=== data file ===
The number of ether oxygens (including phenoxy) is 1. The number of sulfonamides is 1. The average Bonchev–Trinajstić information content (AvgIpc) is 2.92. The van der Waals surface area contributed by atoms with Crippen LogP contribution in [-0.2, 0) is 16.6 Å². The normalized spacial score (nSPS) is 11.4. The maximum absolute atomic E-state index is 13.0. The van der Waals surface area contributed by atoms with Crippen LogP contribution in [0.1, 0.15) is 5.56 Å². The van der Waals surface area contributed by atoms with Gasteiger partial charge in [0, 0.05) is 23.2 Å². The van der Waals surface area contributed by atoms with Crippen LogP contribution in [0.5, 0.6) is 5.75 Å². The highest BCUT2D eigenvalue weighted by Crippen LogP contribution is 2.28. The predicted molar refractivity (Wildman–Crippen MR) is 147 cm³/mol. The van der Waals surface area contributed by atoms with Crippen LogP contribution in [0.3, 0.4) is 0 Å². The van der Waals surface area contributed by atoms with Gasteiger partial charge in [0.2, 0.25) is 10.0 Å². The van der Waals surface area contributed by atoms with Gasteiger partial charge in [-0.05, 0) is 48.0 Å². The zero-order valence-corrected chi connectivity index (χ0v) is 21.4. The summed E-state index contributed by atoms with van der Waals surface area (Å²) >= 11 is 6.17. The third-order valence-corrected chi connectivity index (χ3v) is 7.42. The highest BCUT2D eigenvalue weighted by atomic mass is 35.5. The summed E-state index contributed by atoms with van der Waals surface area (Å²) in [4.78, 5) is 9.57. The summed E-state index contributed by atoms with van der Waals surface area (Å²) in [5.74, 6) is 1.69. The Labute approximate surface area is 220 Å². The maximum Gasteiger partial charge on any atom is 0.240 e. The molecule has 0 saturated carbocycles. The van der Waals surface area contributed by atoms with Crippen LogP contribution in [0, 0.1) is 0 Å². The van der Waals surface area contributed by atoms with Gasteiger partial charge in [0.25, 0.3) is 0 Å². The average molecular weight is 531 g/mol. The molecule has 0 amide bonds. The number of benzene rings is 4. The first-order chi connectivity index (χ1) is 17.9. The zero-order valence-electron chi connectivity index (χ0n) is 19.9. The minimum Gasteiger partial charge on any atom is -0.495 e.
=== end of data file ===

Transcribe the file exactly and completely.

The number of ether oxygens (including phenoxy) is 1. The number of sulfonamides is 1. The average Bonchev–Trinajstić information content (AvgIpc) is 2.92. The van der Waals surface area contributed by atoms with Crippen LogP contribution in [-0.2, 0) is 16.6 Å². The normalized spacial score (nSPS) is 11.4. The maximum absolute atomic E-state index is 13.0. The van der Waals surface area contributed by atoms with Crippen LogP contribution in [0.1, 0.15) is 5.56 Å². The van der Waals surface area contributed by atoms with Gasteiger partial charge in [0, 0.05) is 23.2 Å². The van der Waals surface area contributed by atoms with Crippen LogP contribution in [0.5, 0.6) is 5.75 Å². The highest BCUT2D eigenvalue weighted by Crippen LogP contribution is 2.28. The predicted molar refractivity (Wildman–Crippen MR) is 147 cm³/mol. The van der Waals surface area contributed by atoms with Crippen LogP contribution in [0.3, 0.4) is 0 Å². The van der Waals surface area contributed by atoms with Gasteiger partial charge in [0.2, 0.25) is 10.0 Å². The van der Waals surface area contributed by atoms with Gasteiger partial charge in [-0.05, 0) is 48.0 Å². The zero-order valence-corrected chi connectivity index (χ0v) is 21.4. The summed E-state index contributed by atoms with van der Waals surface area (Å²) >= 11 is 6.17. The third-order valence-corrected chi connectivity index (χ3v) is 7.42. The highest BCUT2D eigenvalue weighted by atomic mass is 35.5. The summed E-state index contributed by atoms with van der Waals surface area (Å²) in [4.78, 5) is 9.57. The summed E-state index contributed by atoms with van der Waals surface area (Å²) in [5.74, 6) is 1.69. The Labute approximate surface area is 220 Å². The maximum Gasteiger partial charge on any atom is 0.240 e. The molecule has 0 saturated carbocycles. The van der Waals surface area contributed by atoms with Crippen LogP contribution in [0, 0.1) is 0 Å². The van der Waals surface area contributed by atoms with Gasteiger partial charge in [0.25, 0.3) is 0 Å². The average molecular weight is 531 g/mol. The molecule has 0 amide bonds. The number of benzene rings is 4. The first-order chi connectivity index (χ1) is 17.9. The zero-order valence-electron chi connectivity index (χ0n) is 19.9. The minimum Gasteiger partial charge on any atom is -0.495 e.